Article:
Organisers of charity-affiliated sporting occasions have to attract participants, and thus need to understand the reasons why people want to take part. This paper examines the motives that influence participation in mass sporting events with charity connections. Five hundred and seventy-nine members of the public who reported that they had previously taken part in one or more charity-related sporting events completed a questionnaire designed to establish their reasons for participation, the number of events they had attended, and their willingness to increase their financial contribution to an event based on its charity-credentials. The results identified ten motives that seemingly determined participation. Four of these dominated the sample members’ responses, namely motivations that arose from (i) personal involvement with the good cause(s) supported by an occasion, (ii) opportunities to lead a healthy lifestyle provided by the event, (iii) an individual’s involvement with the sport in question, and (iv) the desire to mix socially with other attendees. The research also found that a person’s propensity towards being seriousminded exerted a moderating effect on the impacts on decisions to participate of three of these motives. A regression analysis revealed that individuals were more inclined to be willing to pay a higher fee to enter an event of this nature if it was regarded as high in status, if the participant was heavily involved with the good cause(s) covered by the occasion, and if the person was intent on pursuing a healthy lifestyle. People who felt a ‘duty to participate’ and who wanted to experience ‘fun and enjoyment’ were more likely than others to participate frequently in charity-related sporting events.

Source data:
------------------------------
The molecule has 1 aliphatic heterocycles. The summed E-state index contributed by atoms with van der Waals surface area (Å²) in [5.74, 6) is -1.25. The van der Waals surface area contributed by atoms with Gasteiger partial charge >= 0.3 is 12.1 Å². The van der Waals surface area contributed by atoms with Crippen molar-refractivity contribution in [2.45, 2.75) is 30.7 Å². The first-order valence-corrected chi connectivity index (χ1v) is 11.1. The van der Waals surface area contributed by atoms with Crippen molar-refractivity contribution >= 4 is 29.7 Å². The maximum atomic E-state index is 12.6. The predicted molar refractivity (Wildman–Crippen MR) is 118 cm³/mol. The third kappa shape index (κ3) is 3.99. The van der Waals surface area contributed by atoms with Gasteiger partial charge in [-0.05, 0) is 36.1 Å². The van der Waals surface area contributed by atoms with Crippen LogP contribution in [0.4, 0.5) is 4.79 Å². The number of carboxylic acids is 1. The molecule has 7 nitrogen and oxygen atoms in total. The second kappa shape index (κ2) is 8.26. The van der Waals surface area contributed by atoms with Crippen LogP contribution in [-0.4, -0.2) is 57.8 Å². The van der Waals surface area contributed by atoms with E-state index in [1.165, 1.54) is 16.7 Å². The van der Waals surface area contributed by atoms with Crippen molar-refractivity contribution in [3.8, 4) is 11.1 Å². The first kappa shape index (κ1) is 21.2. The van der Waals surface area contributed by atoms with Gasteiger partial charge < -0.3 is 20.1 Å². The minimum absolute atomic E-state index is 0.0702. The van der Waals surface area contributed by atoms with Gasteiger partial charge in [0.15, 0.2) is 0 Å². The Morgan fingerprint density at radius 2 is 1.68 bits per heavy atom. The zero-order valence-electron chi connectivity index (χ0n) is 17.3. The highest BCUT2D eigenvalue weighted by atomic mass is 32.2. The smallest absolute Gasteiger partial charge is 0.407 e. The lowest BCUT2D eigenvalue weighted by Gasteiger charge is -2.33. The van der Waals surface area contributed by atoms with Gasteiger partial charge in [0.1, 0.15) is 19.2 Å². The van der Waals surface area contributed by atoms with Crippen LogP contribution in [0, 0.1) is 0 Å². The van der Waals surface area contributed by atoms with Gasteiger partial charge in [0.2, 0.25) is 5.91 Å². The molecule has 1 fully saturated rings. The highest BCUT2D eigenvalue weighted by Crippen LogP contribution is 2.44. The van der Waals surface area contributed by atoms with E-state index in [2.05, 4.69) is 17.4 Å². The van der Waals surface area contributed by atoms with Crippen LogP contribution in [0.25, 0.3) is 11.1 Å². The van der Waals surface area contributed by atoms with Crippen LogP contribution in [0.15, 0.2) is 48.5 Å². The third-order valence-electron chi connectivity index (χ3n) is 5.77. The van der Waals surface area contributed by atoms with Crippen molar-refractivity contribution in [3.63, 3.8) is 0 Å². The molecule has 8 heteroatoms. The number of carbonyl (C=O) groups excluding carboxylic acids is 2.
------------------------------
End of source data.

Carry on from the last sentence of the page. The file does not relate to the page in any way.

|Journal||Journal of Customer Behaviour|
|Publication status||Published (in print/issue) - 2007|
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- Nonprofit marketing
- donor behaviour
- charity-affiliated sporting events.